# 2 Negative Numbers

Negative numbers are a fact of life, from winter temperatures to our bank accounts. (And occasionally elevators, if they go underground.)

Before we start calculating with negative numbers, we’ll take a look at absolute value. This will make it easier for us to talk about what we’re doing when we add, subtract, multiply, or divide signed numbers.

# Absolute Value

The absolute value of a number is its distance from . You can think of it as the size of a number without identifying it as positive or negative. Numbers with the same absolute value but different signs, such as and , are called opposites. The absolute value of is , and the absolute value of is also , because both numbers are units away from .

We use a pair of straight vertical bars to indicate absolute value; for example, and .

Exercises

Evaluate each expression.

# Adding Negative Numbers

Exercises

Perform each addition.

To add a positive number and a negative number, we *subtract* the smaller absolute value from the larger. If the positive number has the larger absolute value, the final answer is positive. If the negative number has the larger absolute value, the final answer is negative.

Exercises

Perform each addition.

- The temperature at noon on a chilly Monday was °F. By the next day at noon, the temperature had risen °F. What was the temperature at noon on Tuesday?

If an expression consists of only additions, we can break the rules for order of operations and add the numbers in whatever order we choose.

Exercises

Evaluate each expression using any shortcuts that you notice.

# Subtracting Negative Numbers

*adding*dollars to the paycheck. Subtracting a negative amount is equivalent to adding a positive amount.

*add*the first number to the

*opposite*of the second number.

Exercises

Perform each subtraction.

# Absolute Value, Revisited

Absolute value can be useful when we want to find the difference between two numbers but we want the result to be positive. For example, suppose that the temperature in Portland, Oregon is °F, and the temperature in Portland, Maine is °F. What is the difference in temperature? The simplest way to find the difference is to do , and you would report that as a difference of “fifty-five degrees Fahrenheit”. If you instead did , it would sound a bit strange to say the the difference is “negative fifty-five degrees Fahrenheit” and you would most likely ignore the negative sign when reporting the difference. To guarantee that the result of a subtraction is positive, we can put absolute value bars around the entire calculation. This is sometimes called the positive difference.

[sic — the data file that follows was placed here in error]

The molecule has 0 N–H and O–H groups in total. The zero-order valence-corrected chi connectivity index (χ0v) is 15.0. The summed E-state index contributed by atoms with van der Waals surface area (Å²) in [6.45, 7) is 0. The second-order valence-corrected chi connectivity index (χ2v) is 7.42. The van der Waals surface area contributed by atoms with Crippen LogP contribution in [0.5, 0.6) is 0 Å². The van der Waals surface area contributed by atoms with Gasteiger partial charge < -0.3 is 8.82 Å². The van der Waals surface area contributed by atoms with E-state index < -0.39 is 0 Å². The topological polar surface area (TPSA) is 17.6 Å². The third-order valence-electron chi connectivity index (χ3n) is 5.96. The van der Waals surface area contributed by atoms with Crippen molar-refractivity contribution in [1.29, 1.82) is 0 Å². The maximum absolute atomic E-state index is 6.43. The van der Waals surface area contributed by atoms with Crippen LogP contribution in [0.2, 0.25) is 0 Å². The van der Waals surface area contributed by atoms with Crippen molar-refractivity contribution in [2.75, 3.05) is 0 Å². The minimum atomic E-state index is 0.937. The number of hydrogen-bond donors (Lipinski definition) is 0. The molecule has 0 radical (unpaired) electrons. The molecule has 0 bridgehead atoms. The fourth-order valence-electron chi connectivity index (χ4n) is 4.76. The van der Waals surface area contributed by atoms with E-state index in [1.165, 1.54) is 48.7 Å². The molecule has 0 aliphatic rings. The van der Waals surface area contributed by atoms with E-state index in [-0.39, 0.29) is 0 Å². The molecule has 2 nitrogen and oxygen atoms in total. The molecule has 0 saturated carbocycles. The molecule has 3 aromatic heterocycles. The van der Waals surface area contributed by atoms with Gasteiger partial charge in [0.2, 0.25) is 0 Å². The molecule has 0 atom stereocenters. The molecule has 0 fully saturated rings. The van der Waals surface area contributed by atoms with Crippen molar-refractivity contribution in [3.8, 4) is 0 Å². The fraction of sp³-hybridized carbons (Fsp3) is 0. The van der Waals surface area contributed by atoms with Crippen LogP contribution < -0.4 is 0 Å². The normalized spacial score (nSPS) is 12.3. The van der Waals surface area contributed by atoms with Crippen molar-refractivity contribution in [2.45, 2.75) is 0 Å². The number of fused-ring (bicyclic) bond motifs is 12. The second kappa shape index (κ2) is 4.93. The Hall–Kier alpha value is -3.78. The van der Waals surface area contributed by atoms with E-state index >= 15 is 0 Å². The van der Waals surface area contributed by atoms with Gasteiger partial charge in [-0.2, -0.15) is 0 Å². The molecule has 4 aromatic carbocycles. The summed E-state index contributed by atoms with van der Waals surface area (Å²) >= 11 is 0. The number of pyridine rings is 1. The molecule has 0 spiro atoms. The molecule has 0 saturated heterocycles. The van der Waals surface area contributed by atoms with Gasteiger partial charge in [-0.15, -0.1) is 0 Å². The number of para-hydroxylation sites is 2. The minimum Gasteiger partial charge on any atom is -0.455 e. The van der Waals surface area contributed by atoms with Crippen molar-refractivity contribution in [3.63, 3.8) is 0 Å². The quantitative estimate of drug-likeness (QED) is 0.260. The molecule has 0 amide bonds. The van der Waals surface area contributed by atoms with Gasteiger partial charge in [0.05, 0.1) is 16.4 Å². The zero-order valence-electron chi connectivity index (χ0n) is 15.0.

Exercises

Evaluate each expression.

- The lowest point in Colorado is on the Arikaree River, with an elevation feet above sea level. The highest point in Colorado is the peak of Mount Elbert, with an elevation feet above sea level.
^{[1]}Find the positive difference between these elevations. - The lowest point in Louisiana is in New Orleans, with an elevation feet
__below__sea level. The highest point in Louisiana is the peak of Driskill Mountain, with an elevation feet above sea level.^{[2]}Find the positive difference between these elevations.

# Multiplying Negative Numbers

Suppose you spend dollars on a coffee every day. We could represent spending 3 dollars as a negative number, dollars. Over the course of a -day work week, you would spend dollars, which we could represent as dollars. This shows that , or .

*opposite*signs are multiplied, the product is negative.

Exercises

Find each product.

Going back to our coffee example, we saw that . Therefore, the *opposite* of must be positive . Because is the opposite of , this implies that .

*same*sign are multiplied, the product is positive.

*WARNING! These rules are different from the rules for addition; be careful not to mix them up.*

Exercises

Find each product.

Recall that an exponent represents a repeated multiplication. Let’s see what happens when we raise a negative number to an exponent.

Exercises

Evaluate each expression.

*even*power, the result is positive.

If a negative number is raised to an

*odd*power, the result is negative.

# Dividing Negative Numbers

Let’s go back to the coffee example we saw earlier: . We can rewrite this fact using division and see that ; a negative divided by a positive gives a negative result. Also, ; a negative divided by a negative gives a positive result. This means that the rules for division work exactly like the rules for multiplication.

*opposite*signs are divided, the quotient is negative.

If two numbers with the

*same*sign are divided, the quotient is positive.

Exercises

Find each quotient.

Go ahead and check those last three exercises with a calculator. Any surprises?

0 divided by another number is 0.

A number divided by 0 is *undefined*, or *not a real number*.

Here’s a quick explanation of why can’t be a real number. Suppose that there is a mystery number, which we’ll call , such that . Then we can rewrite this division as a related multiplication, . But because times any number is , the left side of this equation is , and we get the result that , which doesn’t make sense. Therefore, there is no such number , and cannot be a real number.

# Order of Operations with Negative Numbers

**P**: Work inside of **parentheses** or grouping symbols, following the order PEMDAS as necessary.

**E**: Evaluate **exponents**.

**MD**: Perform **multiplications** and **divisions** from left to right.

**AS**: Perform **additions** and **subtractions** from left to right.

Exercises

Evaluate each expression using the order of operations.

the distance a number is from 0

numbers with the same absolute value but different signs

the absolute value of the result of subtracting two numbers